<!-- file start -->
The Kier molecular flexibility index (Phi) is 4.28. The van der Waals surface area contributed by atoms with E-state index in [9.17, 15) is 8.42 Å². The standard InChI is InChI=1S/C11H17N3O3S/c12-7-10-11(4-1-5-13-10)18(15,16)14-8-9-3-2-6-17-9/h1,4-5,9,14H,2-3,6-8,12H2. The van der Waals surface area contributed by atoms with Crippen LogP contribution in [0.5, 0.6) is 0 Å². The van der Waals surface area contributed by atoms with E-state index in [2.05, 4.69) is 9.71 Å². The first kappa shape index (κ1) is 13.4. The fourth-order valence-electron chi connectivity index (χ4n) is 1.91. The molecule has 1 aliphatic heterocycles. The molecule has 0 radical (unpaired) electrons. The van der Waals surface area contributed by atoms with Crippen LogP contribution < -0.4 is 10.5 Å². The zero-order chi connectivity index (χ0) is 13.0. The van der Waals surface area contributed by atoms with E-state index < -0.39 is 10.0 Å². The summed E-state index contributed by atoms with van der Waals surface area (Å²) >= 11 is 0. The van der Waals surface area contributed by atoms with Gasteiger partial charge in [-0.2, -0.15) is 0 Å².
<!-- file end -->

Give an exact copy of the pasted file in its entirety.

The Kier molecular flexibility index (Phi) is 4.28. The van der Waals surface area contributed by atoms with E-state index in [9.17, 15) is 8.42 Å². The standard InChI is InChI=1S/C11H17N3O3S/c12-7-10-11(4-1-5-13-10)18(15,16)14-8-9-3-2-6-17-9/h1,4-5,9,14H,2-3,6-8,12H2. The van der Waals surface area contributed by atoms with Crippen LogP contribution in [0.5, 0.6) is 0 Å². The van der Waals surface area contributed by atoms with E-state index in [2.05, 4.69) is 9.71 Å². The first kappa shape index (κ1) is 13.4. The fourth-order valence-electron chi connectivity index (χ4n) is 1.91. The molecule has 1 aliphatic heterocycles. The molecule has 0 radical (unpaired) electrons. The van der Waals surface area contributed by atoms with Crippen LogP contribution < -0.4 is 10.5 Å². The zero-order chi connectivity index (χ0) is 13.0. The van der Waals surface area contributed by atoms with E-state index < -0.39 is 10.0 Å². The summed E-state index contributed by atoms with van der Waals surface area (Å²) >= 11 is 0. The van der Waals surface area contributed by atoms with Gasteiger partial charge in [-0.2, -0.15) is 0 Å².